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FRANCE

French ‘double tax’ decision angers Swiss

A decision by France to start taxing wealthy French citizens living in Switzerland who benefit from tax concessions has angered Swiss authorities.

French 'double tax' decision angers Swiss
Swiss President Eveline Widmer-Schlumpf meeting with France's Hollande in Paris last month. Photo: AFP

The Socialist government of François Hollande announced the decision on December 26th, prompting one Swiss politician, the canton of Vaud’s Finance Minister Pascal Broulis, to describe the move as a “declaration of war”.

As of January 1st, well-heeled French citizens officially residing in Switzerland will no longer benefit from a deal that allows them to pay a lump-sum tax to Swiss governments, in addition to a reduced levy on dividends to Paris.

The French fiscal changes, affecting around 2,000 people, will require such residents to also pay French taxes.

Swiss officials were caught off guard by the move, part of a general campaign by the Hollande government to clamp down on wealthy French citizens seeking ways to evade taxation.

Bern was not officially notified of the double taxation change, Roland Meier, spokesman for the Swiss federal finance department, told the ATS news service.

“We learned of it through a third party,” Meier added.

Broulis, Vaud’s right-wing finance minister, said he was shocked and surprised by the decision taken in Paris.

It was “unilateral, a declaration of war, once more on the part of France,” he is quoted as saying by ATS.

“There is a risk of mounting tension between two countries that are friends — it’s not very healthy,” Broulis said.

“France is a major partner,” he said.

“Many frontaliers (people with jobs in Switzerland who live in a neighbouring country) work in Switzerland and five to seven billion francs in wages flows from Switzerland to France.”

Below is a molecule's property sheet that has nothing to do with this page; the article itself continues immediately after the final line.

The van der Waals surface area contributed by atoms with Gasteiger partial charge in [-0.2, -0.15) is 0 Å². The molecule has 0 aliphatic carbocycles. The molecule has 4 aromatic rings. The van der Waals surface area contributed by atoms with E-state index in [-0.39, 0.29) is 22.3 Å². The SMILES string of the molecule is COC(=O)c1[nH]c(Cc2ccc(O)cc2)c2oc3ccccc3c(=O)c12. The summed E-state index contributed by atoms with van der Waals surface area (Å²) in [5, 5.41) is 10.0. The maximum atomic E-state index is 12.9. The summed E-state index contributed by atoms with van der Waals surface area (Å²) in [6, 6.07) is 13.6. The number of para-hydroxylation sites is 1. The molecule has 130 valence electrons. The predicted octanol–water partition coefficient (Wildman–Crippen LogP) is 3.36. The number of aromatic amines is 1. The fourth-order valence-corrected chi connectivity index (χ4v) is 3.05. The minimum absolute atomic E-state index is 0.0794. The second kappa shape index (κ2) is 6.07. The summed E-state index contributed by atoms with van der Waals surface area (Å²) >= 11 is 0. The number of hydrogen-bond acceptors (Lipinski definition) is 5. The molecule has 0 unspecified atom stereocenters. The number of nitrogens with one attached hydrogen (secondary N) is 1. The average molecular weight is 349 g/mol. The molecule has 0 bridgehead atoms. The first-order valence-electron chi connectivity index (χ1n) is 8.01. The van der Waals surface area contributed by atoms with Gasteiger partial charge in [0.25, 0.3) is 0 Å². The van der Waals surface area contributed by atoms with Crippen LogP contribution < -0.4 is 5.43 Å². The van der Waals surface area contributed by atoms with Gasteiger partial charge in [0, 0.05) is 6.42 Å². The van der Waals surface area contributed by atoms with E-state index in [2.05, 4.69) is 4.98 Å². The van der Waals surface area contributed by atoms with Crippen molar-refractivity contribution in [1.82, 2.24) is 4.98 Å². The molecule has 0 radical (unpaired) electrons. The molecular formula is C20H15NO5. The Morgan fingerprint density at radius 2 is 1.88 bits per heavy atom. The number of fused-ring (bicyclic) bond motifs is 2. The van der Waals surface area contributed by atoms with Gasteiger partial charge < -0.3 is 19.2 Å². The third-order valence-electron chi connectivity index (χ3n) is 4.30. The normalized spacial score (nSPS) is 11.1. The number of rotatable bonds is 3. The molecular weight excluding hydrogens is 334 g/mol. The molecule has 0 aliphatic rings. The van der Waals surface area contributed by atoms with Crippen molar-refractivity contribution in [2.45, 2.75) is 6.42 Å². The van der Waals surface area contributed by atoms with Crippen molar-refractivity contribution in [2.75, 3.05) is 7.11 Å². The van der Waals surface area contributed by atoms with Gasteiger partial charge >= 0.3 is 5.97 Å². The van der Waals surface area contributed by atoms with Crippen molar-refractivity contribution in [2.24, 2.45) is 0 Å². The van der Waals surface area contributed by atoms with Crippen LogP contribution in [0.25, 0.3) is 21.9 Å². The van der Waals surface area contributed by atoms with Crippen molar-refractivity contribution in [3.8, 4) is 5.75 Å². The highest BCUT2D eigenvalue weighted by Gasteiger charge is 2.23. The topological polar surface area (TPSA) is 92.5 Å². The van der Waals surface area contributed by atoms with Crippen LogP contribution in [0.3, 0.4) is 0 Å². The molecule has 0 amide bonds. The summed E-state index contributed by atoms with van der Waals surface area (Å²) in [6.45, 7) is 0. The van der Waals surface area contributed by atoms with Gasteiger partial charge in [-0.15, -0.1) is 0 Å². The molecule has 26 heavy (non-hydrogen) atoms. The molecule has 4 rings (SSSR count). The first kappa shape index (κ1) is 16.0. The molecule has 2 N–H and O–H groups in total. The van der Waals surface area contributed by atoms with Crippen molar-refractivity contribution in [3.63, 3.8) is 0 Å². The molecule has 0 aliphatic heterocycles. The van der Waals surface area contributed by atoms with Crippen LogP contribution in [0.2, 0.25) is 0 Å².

Politicians in Geneva were also concerned by the French decision.

“I deplore the method and the motives of France,” Vincent Maitre, a Christian Democratic Party MP and member of the canton’s tax commission, told the Tribune de Genève.

Maitre said France never ceases to view Switzerland as a tax haven “while they shelter their own tax havens in certain French Polynesian islands”.

He added however that the Hollande government could expect to see many French citizens living in Switzerland to give up their French citizenship rather than be subjected to double taxation.

A policy has existed since 1972 that has allowed French multimillionaires in Switzerland to only pay their taxes in Switzerland, except for a 15-percent levy on dividends.

The dividend tax rate is half of what would be paid in France.

In return, such citizens pay a Swiss tax based not on revenues but on estimated personal expenditures.

In addition to an estimated 2,000 French citizens, 3,445 other wealthy foreigners in Switzerland benefit from advantageous tax concessions, mostly in the French-speaking part of the country.

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SKI

Franco-Swiss cold war breaks out over ski border car park

Switzerland and France are in a snowball fight over a cross-border car park which serves Swiss ski slopes but has been closed by the French due to the coronavirus pandemic.

Franco-Swiss cold war breaks out over ski border car park
The object of the Franco-Swiss war: parking lot Les Dappes. Photo by AFP